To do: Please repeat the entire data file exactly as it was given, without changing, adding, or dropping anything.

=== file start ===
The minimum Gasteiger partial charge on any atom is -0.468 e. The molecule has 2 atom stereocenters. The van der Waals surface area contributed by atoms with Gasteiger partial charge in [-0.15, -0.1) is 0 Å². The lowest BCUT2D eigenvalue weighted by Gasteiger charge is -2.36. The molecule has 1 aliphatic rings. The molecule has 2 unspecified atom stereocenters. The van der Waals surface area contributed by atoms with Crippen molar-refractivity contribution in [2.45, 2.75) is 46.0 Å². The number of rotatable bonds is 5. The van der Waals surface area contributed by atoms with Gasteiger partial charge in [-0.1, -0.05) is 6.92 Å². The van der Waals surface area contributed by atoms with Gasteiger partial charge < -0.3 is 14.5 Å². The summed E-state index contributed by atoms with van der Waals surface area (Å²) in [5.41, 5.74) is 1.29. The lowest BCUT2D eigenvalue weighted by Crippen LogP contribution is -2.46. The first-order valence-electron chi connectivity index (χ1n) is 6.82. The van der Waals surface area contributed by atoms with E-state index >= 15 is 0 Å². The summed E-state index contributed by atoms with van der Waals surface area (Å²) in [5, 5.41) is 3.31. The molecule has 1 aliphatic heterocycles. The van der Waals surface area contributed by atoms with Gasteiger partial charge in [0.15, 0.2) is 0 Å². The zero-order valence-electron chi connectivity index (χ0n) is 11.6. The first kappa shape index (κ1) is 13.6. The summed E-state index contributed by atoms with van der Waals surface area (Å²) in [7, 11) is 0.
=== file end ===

The minimum Gasteiger partial charge on any atom is -0.468 e. The molecule has 2 atom stereocenters. The van der Waals surface area contributed by atoms with Gasteiger partial charge in [-0.15, -0.1) is 0 Å². The lowest BCUT2D eigenvalue weighted by Gasteiger charge is -2.36. The molecule has 1 aliphatic rings. The molecule has 2 unspecified atom stereocenters. The van der Waals surface area contributed by atoms with Crippen molar-refractivity contribution in [2.45, 2.75) is 46.0 Å². The number of rotatable bonds is 5. The van der Waals surface area contributed by atoms with Gasteiger partial charge in [-0.1, -0.05) is 6.92 Å². The van der Waals surface area contributed by atoms with Gasteiger partial charge < -0.3 is 14.5 Å². The summed E-state index contributed by atoms with van der Waals surface area (Å²) in [5.41, 5.74) is 1.29. The lowest BCUT2D eigenvalue weighted by Crippen LogP contribution is -2.46. The first-order valence-electron chi connectivity index (χ1n) is 6.82. The van der Waals surface area contributed by atoms with E-state index >= 15 is 0 Å². The summed E-state index contributed by atoms with van der Waals surface area (Å²) in [5, 5.41) is 3.31. The molecule has 1 aliphatic heterocycles. The van der Waals surface area contributed by atoms with Gasteiger partial charge in [0.15, 0.2) is 0 Å². The zero-order valence-electron chi connectivity index (χ0n) is 11.6. The first kappa shape index (κ1) is 13.6. The summed E-state index contributed by atoms with van der Waals surface area (Å²) in [7, 11) is 0.